From Thinking Outside the Boxe’s Sydney Correspondent: The United Nations Protocol to Prevent, Suppress and Punish Trafficking in Persons defines human trafficking as:
(a) […] the recruitment, transportation, transfer, harbouring or receipt of persons, by means of the threat or use of force or other forms of coercion, of abduction, of fraud, of deception, of the abuse of power or of a position of vulnerability or of the giving or receiving of payments or benefits to achieve the consent of a person having control over another person, for the purpose of exploitation. Exploitation shall include, at a minimum, the exploitation of the prostitution of others or other forms of sexual exploitation, forced labour or services, slavery or practices similar to slavery, servitude or the removal of organs…”
It is indeed interesting to note that despite the fact that this is a global, legally binding agreement, that in the United States the Federal crime of child trafficking does not include baby-buying for the purpose of adoption. This fact, and a lack of regulation, or as David M. Smolin argues, a tendency of agencies to bury their head in the sand, has enabled babies to be stolen or kidnapped and as he puts it “laundered” through the international adoption system.
After a recent hurricane in Haiti it emerged that 33 children had been illegally taken out of the country by members of an American charitable Christian organisation, presumably in order to be adopted. This action, presumably well intentioned, clearly shows the dark heart of international adoption and hints at the Western tendency to look down upon people from underdeveloped nations, as we consider our society, it’s values, culture, political system as infinitely superior to that of under developed and Eastern countries. We would do well to remember that human trafficking only exists because there is a demand for things such as cheap labour, prostitution, children available for adoption, cheap consumer products, and domestic labour. In fact the United Nations Office on Drugs and Crime (UNODC) estimates that human trafficking enslaves far in excess of 27 million people around the world.
It is perhaps confronting to consider why western families are so keen to adopt children from underdeveloped or third world countries. Perhaps this is why even a critic of the current international adoption system such as David M. Smolin finds it difficult to be more honest when he states,”This ‘better off’ argument is usually not urged in public, as it lies perilously close to controversial notions of cultural or national superiority. In private conversations within and outside the adoption world, however, it is repeatedly whispered, and perhaps accounts for a certain lack of urgency in responding to the problem”. This argument that children from poor disadvantaged nations would enjoy a far better life with a family in a Western country is not, in fact, in any way confined to ‘private conversations’. I would argue that the UN it itself is very openly suggesting this is the case through its actions. I particularly refer to the decision by the UNHCR in 2001 to bestow the honorific title “Goodwill Ambassador” upon actress Angelina Jolie. It is worth noting that this celebrity mother, herself the parent of 3 adopted children (from countries ranging from Cambodia to Ethiopia) has faced difficulties in the adoption process. An unusual situation took place in 2001whereby at the very time the UNHCR was considering bestowing this title on Jolie, an adoption application she had made was under threat because of United States concern regarding child trafficking in Cambodia.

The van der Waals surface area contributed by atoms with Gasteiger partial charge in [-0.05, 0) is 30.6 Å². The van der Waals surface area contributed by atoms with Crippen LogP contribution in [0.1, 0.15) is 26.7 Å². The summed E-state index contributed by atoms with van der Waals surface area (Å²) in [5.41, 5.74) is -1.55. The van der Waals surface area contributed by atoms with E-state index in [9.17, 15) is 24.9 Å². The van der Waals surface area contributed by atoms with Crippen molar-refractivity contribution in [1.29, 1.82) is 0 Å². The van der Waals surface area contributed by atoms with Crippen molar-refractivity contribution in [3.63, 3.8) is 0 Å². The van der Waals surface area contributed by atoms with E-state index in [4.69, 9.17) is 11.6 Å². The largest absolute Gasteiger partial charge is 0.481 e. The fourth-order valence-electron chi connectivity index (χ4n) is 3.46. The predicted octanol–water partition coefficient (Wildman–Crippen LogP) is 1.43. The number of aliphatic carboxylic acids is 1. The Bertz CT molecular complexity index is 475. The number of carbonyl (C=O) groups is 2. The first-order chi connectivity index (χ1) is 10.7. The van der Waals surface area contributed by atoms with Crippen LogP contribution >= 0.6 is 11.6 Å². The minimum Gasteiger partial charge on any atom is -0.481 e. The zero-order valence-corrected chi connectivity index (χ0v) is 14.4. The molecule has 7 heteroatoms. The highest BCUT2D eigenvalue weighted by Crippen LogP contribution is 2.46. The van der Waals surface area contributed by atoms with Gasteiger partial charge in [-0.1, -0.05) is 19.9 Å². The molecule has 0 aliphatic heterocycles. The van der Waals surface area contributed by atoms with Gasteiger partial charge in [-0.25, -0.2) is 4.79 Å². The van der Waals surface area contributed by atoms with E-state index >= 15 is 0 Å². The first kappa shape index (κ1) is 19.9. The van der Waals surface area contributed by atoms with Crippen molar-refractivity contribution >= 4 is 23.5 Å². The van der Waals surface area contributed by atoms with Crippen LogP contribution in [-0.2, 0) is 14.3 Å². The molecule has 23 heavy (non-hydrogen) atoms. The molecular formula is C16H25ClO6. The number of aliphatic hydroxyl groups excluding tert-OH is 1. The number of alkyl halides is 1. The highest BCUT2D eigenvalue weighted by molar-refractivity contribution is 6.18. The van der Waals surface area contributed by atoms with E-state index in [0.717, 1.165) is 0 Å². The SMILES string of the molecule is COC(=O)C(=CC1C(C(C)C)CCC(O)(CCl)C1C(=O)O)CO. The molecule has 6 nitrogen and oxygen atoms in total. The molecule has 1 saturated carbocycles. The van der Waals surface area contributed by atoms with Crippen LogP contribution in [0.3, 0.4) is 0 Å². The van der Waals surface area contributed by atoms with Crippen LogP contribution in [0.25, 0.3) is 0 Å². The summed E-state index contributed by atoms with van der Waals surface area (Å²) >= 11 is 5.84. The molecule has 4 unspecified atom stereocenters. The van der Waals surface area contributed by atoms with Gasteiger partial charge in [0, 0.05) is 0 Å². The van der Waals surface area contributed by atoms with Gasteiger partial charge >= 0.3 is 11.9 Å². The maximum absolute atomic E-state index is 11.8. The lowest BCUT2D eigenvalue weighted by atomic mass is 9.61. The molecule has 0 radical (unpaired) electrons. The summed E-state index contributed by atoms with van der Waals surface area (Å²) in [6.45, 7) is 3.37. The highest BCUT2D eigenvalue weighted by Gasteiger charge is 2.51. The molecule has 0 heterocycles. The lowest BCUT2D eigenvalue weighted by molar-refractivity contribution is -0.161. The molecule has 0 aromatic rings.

While sitting in our comfortable middle or upper class armchairs Westerners look down upon women in our nation unable for whatever reason to look after their own children who therefore make the decision to give them up for adoption. We often denounce these women for being unable to provide for their child and characterise them as lazy, morally bankrupt, drug addicted, or a combination of all three. At the same time women in other parts of the world are thought of as almost heroic when they give up their child to be adopted by a Westerner who can provide them with the education and cultural values that would be unavailable to them in their country of birth. Such a noble sacrifice to ensure a child has a so much brighter future. This “cause”, that is the adoption of children from disadvantaged nations could perhaps even be viewed as a perverted form of philanthropy. It appears that we do not consider that the foreign aid our Government spends is adequate, or perhaps the problem is we can’t see how it’s spent, or that it’s making a difference. In any case it seems we do really believe that charity begins at home.
Human trafficking is the world’s third most lucrative criminal industry, behind only arms and drugs. David M. Smolin writes that in India, Western agencies provided corrupt Indian agencies with profits of $2000 to $7000 per adoption. There is no doubt that Westerners, in their eagerness to ‘rescue’ third world children are contributing a significant amount of this money and therefore must bear some of the blame for the trafficking of children in poor nations around the world.
If we are to believe that our Western culture, and standard of living is superior to that of these children we adopt from poorer nations (and the fact we are prepared to wage war to bring western style democracy to other countries suggests the answer is ‘yes’), then perhaps we should not feel even slightly uncomfortable as Smolin suggests is the case. Perhaps our own and our Governments’ actions and inactions suggest we believe implicitly at least that trafficking is justified if the child is unharmed in the process and leads a ‘better’ life as a result. In this case we are only left with the moral question as to what lengths are willing to let others go to in order to bring these children into our homes.